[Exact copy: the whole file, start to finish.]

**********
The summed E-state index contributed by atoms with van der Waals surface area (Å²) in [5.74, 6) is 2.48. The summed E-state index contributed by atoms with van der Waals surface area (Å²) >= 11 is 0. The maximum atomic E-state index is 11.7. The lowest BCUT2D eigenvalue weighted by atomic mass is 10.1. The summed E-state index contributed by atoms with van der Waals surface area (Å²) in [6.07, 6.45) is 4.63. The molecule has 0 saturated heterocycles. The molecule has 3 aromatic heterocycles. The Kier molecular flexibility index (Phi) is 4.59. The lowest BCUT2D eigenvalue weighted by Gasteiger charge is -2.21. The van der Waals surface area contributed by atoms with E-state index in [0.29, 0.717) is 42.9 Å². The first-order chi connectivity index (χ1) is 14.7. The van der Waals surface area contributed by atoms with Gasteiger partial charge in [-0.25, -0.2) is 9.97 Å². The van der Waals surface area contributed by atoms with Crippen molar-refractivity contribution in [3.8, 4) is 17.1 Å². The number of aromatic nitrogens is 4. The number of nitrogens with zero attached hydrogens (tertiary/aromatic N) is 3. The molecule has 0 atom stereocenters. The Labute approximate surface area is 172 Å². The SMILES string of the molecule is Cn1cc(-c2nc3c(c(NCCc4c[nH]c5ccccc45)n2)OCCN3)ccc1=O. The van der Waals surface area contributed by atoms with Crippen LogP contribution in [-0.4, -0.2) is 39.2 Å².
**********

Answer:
The summed E-state index contributed by atoms with van der Waals surface area (Å²) in [5.74, 6) is 2.48. The summed E-state index contributed by atoms with van der Waals surface area (Å²) >= 11 is 0. The maximum atomic E-state index is 11.7. The lowest BCUT2D eigenvalue weighted by atomic mass is 10.1. The summed E-state index contributed by atoms with van der Waals surface area (Å²) in [6.07, 6.45) is 4.63. The molecule has 0 saturated heterocycles. The molecule has 3 aromatic heterocycles. The Kier molecular flexibility index (Phi) is 4.59. The lowest BCUT2D eigenvalue weighted by Gasteiger charge is -2.21. The van der Waals surface area contributed by atoms with E-state index in [0.29, 0.717) is 42.9 Å². The first-order chi connectivity index (χ1) is 14.7. The van der Waals surface area contributed by atoms with Gasteiger partial charge in [-0.25, -0.2) is 9.97 Å². The van der Waals surface area contributed by atoms with Crippen molar-refractivity contribution in [3.8, 4) is 17.1 Å². The number of aromatic nitrogens is 4. The number of nitrogens with zero attached hydrogens (tertiary/aromatic N) is 3. The molecule has 0 atom stereocenters. The Labute approximate surface area is 172 Å². The SMILES string of the molecule is Cn1cc(-c2nc3c(c(NCCc4c[nH]c5ccccc45)n2)OCCN3)ccc1=O. The van der Waals surface area contributed by atoms with Crippen LogP contribution in [-0.4, -0.2) is 39.2 Å².